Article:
The complaint further alleges violations of Regulation Z’s requirement that a creditor retain records of compensation paid to loan originators for two years. According to the complaint, the company violated this requirement by failing to record what portion of quarterly bonuses paid to loan originators were attributable to a given loan and by failing to maintain accurate and complete compensation agreements.
The case highlights a number of points:
- The CFPB will look beyond a company’s written compensation and compliance plans to include analysis of a company’s actual compensation payments to its loan originators;
- The CFPB is pursuing individuals in senior management;
- $1 billion companies are within range for CFPB actions;
- The CFPB is seeking an injunction, restitution, civil money penalties for each bonus paid, and costs; and
- The case was referred to the CFPB by the Utah Department of Commerce.
On February 28, the European Parliament announced that negotiators from the Parliament and the European Council agreed to alter bank capital rules and limit executive pay. The capital requirements, developed to implement aspects of Basel III, would raise to eight percent the minimum thresholds of high quality capital that banks must retain. The announcement does not specify what types of capital would satisfy the requirement, but does indicate that good quality capital would be mostly Tier 1 capital. With regard to executive pay, the base salary-to-bonus ratio would be 1:1, but the ratio could increase to a maximum of 1:2 with the approval of at least 65 percent of shareholders owning half the shares represented, or of 75 percent of votes if there is no quorum. Further, if a bonus is increased above 1:1, then a quarter of the whole bonus would be deferred for at least five years. Finally, the legislation would require banks to disclose to the European Commission certain information that subsequently would be made public, including profits, taxes paid, and subsidies received country by country. The European Parliament is expected to vote on the legislation in mid-April, and each member state also must approve the legislation. Once approved, member states must implement the rules through their national laws by January 2014.
On August 17, the CFPB proposed the latest rule in a series of mortgage-related rules mandated by the Dodd-Frank Act. This latest proposal seeks to amend regulations regarding upfront points and fees and loan originator compensation, and to implement other Dodd-Frank Act provisions regarding mortgage credit. Generally, for closed-end mortgages, the rule would prohibit a creditor or mortgage broker from imposing upfront points or fees unless the creditor or broker first offers the consumer an alternative loan with no such fees (a zero-zero alternative). If the upfront fees are passed on to independent third parties, or if the consumer is unlikely to qualify for the alternative loan, this requirement would not be triggered. The proposal provides separate safe harbors for transactions that involve mortgage brokers and those that do not. The rule also would refine an existing ban on loan originator commissions to allow reductions in compensation to cover certain increases in closing costs and to clarify when a factor used as a basis for compensation is prohibited as a “proxy.” Also with regard to compensation, the rule proposes to revise restrictions on pooled compensation and to amend the general ban on compensation of originators by both parties. Additionally, the CFPB seeks to (i) establish originator qualification requirements, (ii) restrict agreements that require consumer disputes to be resolved through mandatory arbitration, and (iii) prohibit the financing of premiums for credit insurance. The CFPB is accepting comments through October 16, 2012 and plans to finalize the rule by January 2013.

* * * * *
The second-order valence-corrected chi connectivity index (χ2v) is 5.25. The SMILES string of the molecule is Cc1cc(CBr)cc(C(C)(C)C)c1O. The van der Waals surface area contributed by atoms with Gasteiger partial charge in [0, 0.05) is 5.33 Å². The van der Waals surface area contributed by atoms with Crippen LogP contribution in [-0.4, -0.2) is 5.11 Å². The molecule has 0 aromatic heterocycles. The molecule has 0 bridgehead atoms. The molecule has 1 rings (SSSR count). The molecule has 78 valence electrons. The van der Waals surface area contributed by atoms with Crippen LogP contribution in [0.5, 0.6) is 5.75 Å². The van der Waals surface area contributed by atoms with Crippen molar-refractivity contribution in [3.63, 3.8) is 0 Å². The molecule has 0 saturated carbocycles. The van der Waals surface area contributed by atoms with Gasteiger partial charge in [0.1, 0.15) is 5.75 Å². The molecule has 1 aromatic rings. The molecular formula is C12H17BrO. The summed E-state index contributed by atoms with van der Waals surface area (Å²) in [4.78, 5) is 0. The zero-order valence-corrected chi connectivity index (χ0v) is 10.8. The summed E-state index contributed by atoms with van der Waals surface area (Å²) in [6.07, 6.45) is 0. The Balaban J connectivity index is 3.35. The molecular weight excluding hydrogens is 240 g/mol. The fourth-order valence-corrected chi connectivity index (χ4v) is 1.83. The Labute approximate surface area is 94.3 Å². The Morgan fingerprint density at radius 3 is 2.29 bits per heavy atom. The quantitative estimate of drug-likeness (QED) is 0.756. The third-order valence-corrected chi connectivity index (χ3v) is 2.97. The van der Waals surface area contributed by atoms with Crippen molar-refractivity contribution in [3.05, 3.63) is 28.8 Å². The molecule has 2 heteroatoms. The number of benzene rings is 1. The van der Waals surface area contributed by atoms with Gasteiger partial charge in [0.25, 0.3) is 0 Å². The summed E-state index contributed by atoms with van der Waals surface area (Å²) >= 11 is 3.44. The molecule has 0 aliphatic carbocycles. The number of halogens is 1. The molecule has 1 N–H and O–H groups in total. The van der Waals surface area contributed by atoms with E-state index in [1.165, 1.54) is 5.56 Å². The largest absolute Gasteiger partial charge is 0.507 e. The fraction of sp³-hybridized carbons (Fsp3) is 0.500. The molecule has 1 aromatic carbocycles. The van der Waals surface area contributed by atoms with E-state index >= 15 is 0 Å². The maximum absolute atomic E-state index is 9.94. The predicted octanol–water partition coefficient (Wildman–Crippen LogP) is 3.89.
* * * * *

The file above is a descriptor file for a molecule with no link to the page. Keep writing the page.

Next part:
- Daniel R. Alonso to discuss internal investigations at the Institute of Internal Auditors of Argentina Spanish-language webinar
- Jonice Gray Tucker to discuss “Fintech trends” at the BIHC Network Elevating Black Excellence Regional Summit
- Jeffrey P. Naimon to discuss "Truth in lending” at the American Bar Association National Institute on Consumer Financial Services Basics
- Daniel R. Alonso to discuss anti-money-laundering at FELABAN Spanish-language webinar “Perspective for banks: LAFT, FINCEN, OFAC, Cryptocurrency”
- Daniel R. Alonso to discuss "What’s new in BSA/AML compliance?" at the Institute of International Bankers Regulatory Compliance Seminar
- Marshall T. Bell and John R. Coleman to speak at 2021 AFSA Annual Meeting
- Jon David D. Langlois to discuss "Regulatory update: What you need to know under the new boss; It won’t be the same as the old boss" at the IMN Residential Mortgage Service Rights Forum (East)
- Benjamin B. Klubes to discuss “Creating a Fantastic Workplace Culture”
- John R. Coleman and Amanda R. Lawrence to discuss “Consumer financial services government enforcement actions – The CFPB and beyond” at the Government Investigations & Civil Litigation Institute Annual Meeting
- Jonice Gray Tucker to discuss "Consumer financial services" at the Practising Law Institute Banking Law Institute
- Jonice Gray Tucker to discuss “Regulators always ring twice: Responding to a government request” at ALM Legalweek